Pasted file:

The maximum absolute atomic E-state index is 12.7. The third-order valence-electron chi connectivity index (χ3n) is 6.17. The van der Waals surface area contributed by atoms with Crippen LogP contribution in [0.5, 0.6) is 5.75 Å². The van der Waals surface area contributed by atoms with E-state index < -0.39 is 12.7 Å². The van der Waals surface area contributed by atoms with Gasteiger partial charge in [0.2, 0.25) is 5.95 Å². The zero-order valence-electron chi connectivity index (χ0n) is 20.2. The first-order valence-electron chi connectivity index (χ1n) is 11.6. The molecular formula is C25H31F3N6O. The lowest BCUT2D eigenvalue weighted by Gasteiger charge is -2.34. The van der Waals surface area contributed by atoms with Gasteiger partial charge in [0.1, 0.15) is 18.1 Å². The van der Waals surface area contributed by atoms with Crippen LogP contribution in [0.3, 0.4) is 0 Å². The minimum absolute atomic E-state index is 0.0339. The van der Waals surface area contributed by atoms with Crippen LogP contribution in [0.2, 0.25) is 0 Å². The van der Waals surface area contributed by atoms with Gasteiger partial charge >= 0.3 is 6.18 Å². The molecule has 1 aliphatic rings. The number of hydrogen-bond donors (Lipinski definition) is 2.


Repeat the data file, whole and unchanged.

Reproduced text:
The maximum absolute atomic E-state index is 12.7. The third-order valence-electron chi connectivity index (χ3n) is 6.17. The van der Waals surface area contributed by atoms with Crippen LogP contribution in [0.5, 0.6) is 5.75 Å². The van der Waals surface area contributed by atoms with E-state index < -0.39 is 12.7 Å². The van der Waals surface area contributed by atoms with Gasteiger partial charge in [0.2, 0.25) is 5.95 Å². The zero-order valence-electron chi connectivity index (χ0n) is 20.2. The first-order valence-electron chi connectivity index (χ1n) is 11.6. The molecular formula is C25H31F3N6O. The lowest BCUT2D eigenvalue weighted by Gasteiger charge is -2.34. The van der Waals surface area contributed by atoms with Gasteiger partial charge in [0.1, 0.15) is 18.1 Å². The van der Waals surface area contributed by atoms with Crippen LogP contribution in [0.3, 0.4) is 0 Å². The minimum absolute atomic E-state index is 0.0339. The van der Waals surface area contributed by atoms with Crippen LogP contribution in [0.2, 0.25) is 0 Å². The van der Waals surface area contributed by atoms with Gasteiger partial charge >= 0.3 is 6.18 Å². The molecule has 1 aliphatic rings. The number of hydrogen-bond donors (Lipinski definition) is 2.